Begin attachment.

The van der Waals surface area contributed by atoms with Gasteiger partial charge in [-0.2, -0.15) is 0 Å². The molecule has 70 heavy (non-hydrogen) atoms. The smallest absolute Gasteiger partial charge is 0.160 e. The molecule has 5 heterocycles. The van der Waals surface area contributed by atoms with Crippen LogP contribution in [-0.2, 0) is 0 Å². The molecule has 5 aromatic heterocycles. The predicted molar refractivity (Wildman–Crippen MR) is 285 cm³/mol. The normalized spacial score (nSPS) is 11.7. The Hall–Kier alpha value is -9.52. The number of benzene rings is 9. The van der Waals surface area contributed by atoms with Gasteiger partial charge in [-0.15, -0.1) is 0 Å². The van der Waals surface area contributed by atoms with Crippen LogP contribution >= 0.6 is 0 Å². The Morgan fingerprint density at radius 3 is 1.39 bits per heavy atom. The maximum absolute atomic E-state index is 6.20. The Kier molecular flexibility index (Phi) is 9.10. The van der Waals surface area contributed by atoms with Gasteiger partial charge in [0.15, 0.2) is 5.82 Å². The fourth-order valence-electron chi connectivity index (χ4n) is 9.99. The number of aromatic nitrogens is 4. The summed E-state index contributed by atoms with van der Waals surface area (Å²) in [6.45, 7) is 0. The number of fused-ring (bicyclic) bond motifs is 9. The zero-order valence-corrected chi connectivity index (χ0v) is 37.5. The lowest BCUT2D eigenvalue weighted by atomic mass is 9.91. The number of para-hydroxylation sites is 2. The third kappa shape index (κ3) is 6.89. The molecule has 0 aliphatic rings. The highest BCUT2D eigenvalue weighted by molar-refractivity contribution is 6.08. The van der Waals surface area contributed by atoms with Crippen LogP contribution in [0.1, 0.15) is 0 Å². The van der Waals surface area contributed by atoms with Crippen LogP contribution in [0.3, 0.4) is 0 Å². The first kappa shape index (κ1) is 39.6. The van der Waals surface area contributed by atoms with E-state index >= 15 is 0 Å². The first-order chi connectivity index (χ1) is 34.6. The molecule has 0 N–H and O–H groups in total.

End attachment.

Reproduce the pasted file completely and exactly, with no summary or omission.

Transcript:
The van der Waals surface area contributed by atoms with Gasteiger partial charge in [-0.2, -0.15) is 0 Å². The molecule has 70 heavy (non-hydrogen) atoms. The smallest absolute Gasteiger partial charge is 0.160 e. The molecule has 5 heterocycles. The van der Waals surface area contributed by atoms with Crippen LogP contribution in [-0.2, 0) is 0 Å². The molecule has 5 aromatic heterocycles. The predicted molar refractivity (Wildman–Crippen MR) is 285 cm³/mol. The normalized spacial score (nSPS) is 11.7. The Hall–Kier alpha value is -9.52. The number of benzene rings is 9. The van der Waals surface area contributed by atoms with Gasteiger partial charge in [-0.15, -0.1) is 0 Å². The van der Waals surface area contributed by atoms with Crippen LogP contribution >= 0.6 is 0 Å². The Morgan fingerprint density at radius 3 is 1.39 bits per heavy atom. The maximum absolute atomic E-state index is 6.20. The Kier molecular flexibility index (Phi) is 9.10. The van der Waals surface area contributed by atoms with Gasteiger partial charge in [0.15, 0.2) is 5.82 Å². The fourth-order valence-electron chi connectivity index (χ4n) is 9.99. The number of aromatic nitrogens is 4. The summed E-state index contributed by atoms with van der Waals surface area (Å²) in [6.45, 7) is 0. The number of fused-ring (bicyclic) bond motifs is 9. The zero-order valence-corrected chi connectivity index (χ0v) is 37.5. The lowest BCUT2D eigenvalue weighted by atomic mass is 9.91. The number of para-hydroxylation sites is 2. The third kappa shape index (κ3) is 6.89. The molecule has 0 aliphatic rings. The highest BCUT2D eigenvalue weighted by molar-refractivity contribution is 6.08. The van der Waals surface area contributed by atoms with Crippen LogP contribution in [0.1, 0.15) is 0 Å². The van der Waals surface area contributed by atoms with Crippen LogP contribution in [0.3, 0.4) is 0 Å². The first kappa shape index (κ1) is 39.6. The van der Waals surface area contributed by atoms with E-state index >= 15 is 0 Å². The first-order chi connectivity index (χ1) is 34.6. The molecule has 0 N–H and O–H groups in total.